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I’m on an airplane, and as I listen to my iPod I’m looking at my seatmate’s MacBook Air. These products show what an innovative company can do when it listens to a market demanding not just new editions of existing products, but new products altogether.
Competition is relentless, and can come from anywhere, at any time, no matter the industry. In high tech, Saleforce.com became a threat to once market-leading Siebel in just a few years; more recently, MySpace owned the social networking space for what seemed like a few minutes, when Facebook came along. In the fashion industry there used to be four seasons; now apparel manufacturers compete in up to 18 seasons. In consumer electronics, the competitors themselves change; former television manufacturer Motorola is now known for cell phones, and when Dell broadened its offerings to include televisions it began competing not just with HP and Lenovo but with Circuit City and Best Buy.
Consumers, rather than being confused, embrace this type of change. They adopt earlier and faster, creating bigger, faster successes out of wholly new products, such as the iPod or iPhone. Their expectations around new products are higher than they have ever been, and their demand for innovation is constant. And they talk about it – in blogs, forums, online communities, podcasts, twitters, et. al. A recent survey I read showed that the most trusted source for consumer product information and insight, after family and friends, was strangers with product experience. They beat out teachers, TV, news, advertising, and other media. In 1997 this same survey placed strangers near the bottom of the list. The result: A business environment in which the need for companies to innovate is constant.
But all innovation is not the same. Some types of innovation are disruptive. Some types are sustaining. Companies need both to thrive, but must treat each differently. Disruptive innovations typically are products or services or methodologies (such as business models) that can open up whole new markets for organizations. Disruptive innovations generally form not from a single idea, but rather from a collection of ideas and thoughts that often appear in online community conversations or idea portals that provoke or spark the innovation. The new bicycle developed by Trek Bicycles (cited in a Productologist blog post, which is what sparked me to write the post you’re now reading) came about as a result of conversations carried on with current and prospective customers. Trek gathered and analyzed the requirements of casual bicycle riders to come up with a whole new design.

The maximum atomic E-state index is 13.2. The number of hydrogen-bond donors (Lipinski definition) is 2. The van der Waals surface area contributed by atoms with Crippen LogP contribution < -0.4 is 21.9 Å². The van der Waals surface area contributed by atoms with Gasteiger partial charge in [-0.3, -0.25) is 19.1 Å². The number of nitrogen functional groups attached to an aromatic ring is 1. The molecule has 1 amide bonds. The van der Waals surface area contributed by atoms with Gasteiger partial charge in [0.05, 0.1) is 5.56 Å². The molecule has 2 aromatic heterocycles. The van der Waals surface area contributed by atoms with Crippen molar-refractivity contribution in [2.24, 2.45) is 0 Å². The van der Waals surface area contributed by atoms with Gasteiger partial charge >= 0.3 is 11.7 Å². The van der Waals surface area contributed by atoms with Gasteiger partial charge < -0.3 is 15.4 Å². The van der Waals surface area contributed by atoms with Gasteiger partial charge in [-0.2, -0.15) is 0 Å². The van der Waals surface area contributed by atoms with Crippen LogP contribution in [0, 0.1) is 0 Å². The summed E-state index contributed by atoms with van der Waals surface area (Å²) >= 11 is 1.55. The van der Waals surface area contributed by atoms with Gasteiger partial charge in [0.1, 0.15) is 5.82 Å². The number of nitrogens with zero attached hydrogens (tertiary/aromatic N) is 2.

Sustaining innovations, meanwhile, helps organizations maintain or grow their market share typically by adding innovative new features or capabilities to existing offerings. My iPod? Disruptive. That MacBook Air? Sustaining.
But at what point do you determine you need a new product, as opposed to enhancing an existing one? To get to that point, companies first must understand that disruptive and sustaining innovations are not the same, and should not be treated the same. Each goes through different gates and takes a different path down along the new product development process. It’s very important that companies put in place an innovation process that enables them to look at and analyze innovation with an eye towards disruption as well as toward determining how to continuously improve their current products with innovative new features. Listen to the voice of the market, and you’ll hear demands not just for better products, but for new (i.e. disruptive) products.
Do that, and you just may also disrupt the revenue goals of your competitors.